A deed is a legal instrument that transfers real estate from one person or organization to another. A warranty deed is a type of deed that both conveys title and guarantees that the title is good and clear of any liens or other encumbrances.
As with all deeds, the person transferring the real estate by warranty deed is usually called a grantor and the person receiving the real estate is referred to as a grantee. A warranty deed is distinguished from a quit claim deed by a set of guarantees that the grantor makes to the grantee. These guarantees, known as “warranties of title,” typically include the following:
- Covenant of seisin – The grantor guarantees that he owns the real estate and has the right to convey it.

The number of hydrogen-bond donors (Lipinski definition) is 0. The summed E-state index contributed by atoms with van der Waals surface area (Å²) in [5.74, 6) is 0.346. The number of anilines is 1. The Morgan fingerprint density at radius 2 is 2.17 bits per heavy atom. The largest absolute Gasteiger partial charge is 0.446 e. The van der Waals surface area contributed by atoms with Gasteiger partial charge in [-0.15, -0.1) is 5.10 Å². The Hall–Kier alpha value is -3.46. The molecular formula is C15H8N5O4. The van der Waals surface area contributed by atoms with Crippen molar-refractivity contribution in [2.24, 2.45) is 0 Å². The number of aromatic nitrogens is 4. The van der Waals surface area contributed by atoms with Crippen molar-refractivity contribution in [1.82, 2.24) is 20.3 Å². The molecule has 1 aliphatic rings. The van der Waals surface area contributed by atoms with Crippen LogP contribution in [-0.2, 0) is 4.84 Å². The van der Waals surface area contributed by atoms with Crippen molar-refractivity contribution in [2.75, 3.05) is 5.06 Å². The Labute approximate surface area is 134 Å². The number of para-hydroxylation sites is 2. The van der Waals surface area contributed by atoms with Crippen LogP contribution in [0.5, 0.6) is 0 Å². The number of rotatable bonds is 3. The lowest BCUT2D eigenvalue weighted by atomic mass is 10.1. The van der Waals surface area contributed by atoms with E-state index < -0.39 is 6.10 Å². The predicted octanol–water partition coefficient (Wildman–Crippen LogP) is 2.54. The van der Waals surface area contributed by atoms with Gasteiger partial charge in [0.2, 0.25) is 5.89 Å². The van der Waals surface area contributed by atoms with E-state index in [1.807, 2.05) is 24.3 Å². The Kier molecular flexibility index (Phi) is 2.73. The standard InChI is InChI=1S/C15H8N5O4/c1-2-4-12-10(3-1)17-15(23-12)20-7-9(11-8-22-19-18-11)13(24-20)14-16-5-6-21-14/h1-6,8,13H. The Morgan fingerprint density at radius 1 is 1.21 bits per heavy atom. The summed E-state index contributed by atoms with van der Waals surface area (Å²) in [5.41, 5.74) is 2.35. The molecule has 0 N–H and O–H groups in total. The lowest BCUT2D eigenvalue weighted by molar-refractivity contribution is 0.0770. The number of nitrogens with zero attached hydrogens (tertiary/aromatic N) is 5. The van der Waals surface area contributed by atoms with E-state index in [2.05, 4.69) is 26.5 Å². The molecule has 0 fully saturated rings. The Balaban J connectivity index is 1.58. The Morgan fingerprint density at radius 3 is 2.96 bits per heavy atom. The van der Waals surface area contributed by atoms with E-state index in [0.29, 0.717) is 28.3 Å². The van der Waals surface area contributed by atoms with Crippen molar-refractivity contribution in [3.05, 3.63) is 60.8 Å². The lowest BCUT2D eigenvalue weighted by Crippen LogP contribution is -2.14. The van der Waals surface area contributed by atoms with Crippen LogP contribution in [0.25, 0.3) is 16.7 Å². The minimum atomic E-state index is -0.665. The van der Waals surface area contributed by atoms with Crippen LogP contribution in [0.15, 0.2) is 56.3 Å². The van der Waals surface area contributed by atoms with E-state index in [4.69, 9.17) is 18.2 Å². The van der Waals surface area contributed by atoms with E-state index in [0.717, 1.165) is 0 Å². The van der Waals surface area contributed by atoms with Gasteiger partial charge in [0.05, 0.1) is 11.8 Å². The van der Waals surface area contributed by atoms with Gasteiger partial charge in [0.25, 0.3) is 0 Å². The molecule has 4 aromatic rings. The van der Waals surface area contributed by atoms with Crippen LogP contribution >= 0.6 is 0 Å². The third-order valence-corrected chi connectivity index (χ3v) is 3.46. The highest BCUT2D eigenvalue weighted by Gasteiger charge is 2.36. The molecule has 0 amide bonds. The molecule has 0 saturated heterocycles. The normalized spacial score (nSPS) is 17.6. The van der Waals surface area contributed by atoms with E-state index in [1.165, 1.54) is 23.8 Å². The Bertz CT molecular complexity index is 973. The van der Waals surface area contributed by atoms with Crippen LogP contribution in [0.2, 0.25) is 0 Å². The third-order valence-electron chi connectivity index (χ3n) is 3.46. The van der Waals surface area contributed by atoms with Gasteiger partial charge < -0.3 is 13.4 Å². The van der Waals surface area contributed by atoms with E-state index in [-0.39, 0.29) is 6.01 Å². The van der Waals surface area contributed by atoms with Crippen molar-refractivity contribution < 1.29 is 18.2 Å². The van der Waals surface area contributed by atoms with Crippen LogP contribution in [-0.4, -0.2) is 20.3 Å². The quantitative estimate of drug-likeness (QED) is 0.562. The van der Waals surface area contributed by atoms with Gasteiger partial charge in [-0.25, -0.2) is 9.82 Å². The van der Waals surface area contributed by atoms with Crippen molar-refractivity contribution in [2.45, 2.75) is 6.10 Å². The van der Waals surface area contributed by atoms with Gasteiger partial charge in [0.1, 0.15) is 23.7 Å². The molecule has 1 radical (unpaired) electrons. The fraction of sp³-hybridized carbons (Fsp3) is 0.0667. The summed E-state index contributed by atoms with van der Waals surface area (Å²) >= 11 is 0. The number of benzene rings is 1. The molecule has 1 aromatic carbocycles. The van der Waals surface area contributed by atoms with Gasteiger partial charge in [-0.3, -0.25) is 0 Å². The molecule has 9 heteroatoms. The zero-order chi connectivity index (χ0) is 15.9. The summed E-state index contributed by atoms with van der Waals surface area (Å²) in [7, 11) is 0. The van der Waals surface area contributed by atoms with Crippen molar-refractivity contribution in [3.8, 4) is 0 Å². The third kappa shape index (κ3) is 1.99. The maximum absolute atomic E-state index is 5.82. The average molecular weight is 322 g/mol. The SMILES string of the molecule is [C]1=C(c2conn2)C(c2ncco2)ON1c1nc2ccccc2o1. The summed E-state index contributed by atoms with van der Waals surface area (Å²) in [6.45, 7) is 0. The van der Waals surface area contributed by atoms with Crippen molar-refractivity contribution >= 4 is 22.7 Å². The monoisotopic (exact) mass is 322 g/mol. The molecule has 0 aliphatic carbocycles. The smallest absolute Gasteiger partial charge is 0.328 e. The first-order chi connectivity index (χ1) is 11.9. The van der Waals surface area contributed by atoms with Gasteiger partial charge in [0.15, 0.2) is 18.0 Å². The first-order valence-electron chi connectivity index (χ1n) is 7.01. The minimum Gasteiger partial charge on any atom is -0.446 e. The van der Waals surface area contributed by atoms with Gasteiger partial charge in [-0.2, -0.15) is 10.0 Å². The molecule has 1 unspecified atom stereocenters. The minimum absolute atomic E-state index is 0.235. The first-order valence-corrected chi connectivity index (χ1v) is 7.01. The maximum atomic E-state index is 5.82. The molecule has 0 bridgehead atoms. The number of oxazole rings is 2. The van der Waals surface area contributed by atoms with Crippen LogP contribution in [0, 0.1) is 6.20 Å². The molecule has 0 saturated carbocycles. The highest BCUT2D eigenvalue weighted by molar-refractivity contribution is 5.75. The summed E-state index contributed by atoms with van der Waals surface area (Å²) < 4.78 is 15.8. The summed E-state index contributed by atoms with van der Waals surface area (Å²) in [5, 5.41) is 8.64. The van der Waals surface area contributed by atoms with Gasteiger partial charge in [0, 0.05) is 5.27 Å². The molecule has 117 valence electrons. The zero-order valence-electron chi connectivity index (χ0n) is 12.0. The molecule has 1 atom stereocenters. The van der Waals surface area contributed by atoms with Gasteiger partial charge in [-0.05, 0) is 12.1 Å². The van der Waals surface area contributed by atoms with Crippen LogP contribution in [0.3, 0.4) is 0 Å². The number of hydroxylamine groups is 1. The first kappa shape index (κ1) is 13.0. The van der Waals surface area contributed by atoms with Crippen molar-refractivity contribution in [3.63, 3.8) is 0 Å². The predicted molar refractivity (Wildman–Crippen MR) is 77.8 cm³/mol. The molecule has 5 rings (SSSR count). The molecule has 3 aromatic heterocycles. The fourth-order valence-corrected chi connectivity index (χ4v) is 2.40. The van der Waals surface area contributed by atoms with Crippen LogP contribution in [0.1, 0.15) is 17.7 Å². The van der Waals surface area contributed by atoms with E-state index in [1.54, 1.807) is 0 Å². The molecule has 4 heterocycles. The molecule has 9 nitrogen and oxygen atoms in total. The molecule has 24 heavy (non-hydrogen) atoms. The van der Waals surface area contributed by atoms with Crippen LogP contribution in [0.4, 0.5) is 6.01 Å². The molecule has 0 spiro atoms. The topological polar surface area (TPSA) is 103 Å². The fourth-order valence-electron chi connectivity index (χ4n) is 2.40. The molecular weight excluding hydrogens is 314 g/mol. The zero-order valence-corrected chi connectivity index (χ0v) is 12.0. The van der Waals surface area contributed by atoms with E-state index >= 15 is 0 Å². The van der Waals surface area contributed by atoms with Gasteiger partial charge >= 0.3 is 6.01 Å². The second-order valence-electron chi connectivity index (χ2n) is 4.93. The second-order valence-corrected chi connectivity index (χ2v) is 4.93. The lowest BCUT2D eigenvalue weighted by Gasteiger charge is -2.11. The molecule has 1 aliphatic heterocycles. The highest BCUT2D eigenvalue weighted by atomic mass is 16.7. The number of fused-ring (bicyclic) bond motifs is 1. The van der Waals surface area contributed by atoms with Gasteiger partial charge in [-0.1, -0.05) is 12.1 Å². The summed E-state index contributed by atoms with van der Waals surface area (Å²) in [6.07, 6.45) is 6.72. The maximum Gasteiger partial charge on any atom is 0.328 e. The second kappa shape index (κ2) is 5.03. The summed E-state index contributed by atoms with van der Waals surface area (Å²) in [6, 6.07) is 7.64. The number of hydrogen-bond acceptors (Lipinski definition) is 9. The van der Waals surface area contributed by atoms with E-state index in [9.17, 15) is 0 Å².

- Covenant against encumbrances – The grantor guarantees that there are no encumbrances (things like leases, easements, liens, or mortgages) that would prevent the grantee from being able to use the real estate.
- Covenant of quiet enjoyment – The grantor guarantees that the grantee will not lose the real estate to someone with superior title to the real estate.
- Covenant of warranty – The grantor guarantees to defend the title against anyone who unlawfully claims title to the real estate.
- Covenant of further assurances – The grantor promises to do whatever the grantor can to help the grantee establish clear title.
Fortunately, this sounds more complicated than it is. All of these archaic legal concepts are wrapped into the definition of a warranty deed. It is not necessary for the deed to recite each of these covenants. If the deed states that the grantor warrants title, the deed is a warranty deed. As long as the form of deed is correct, the warranties are built in.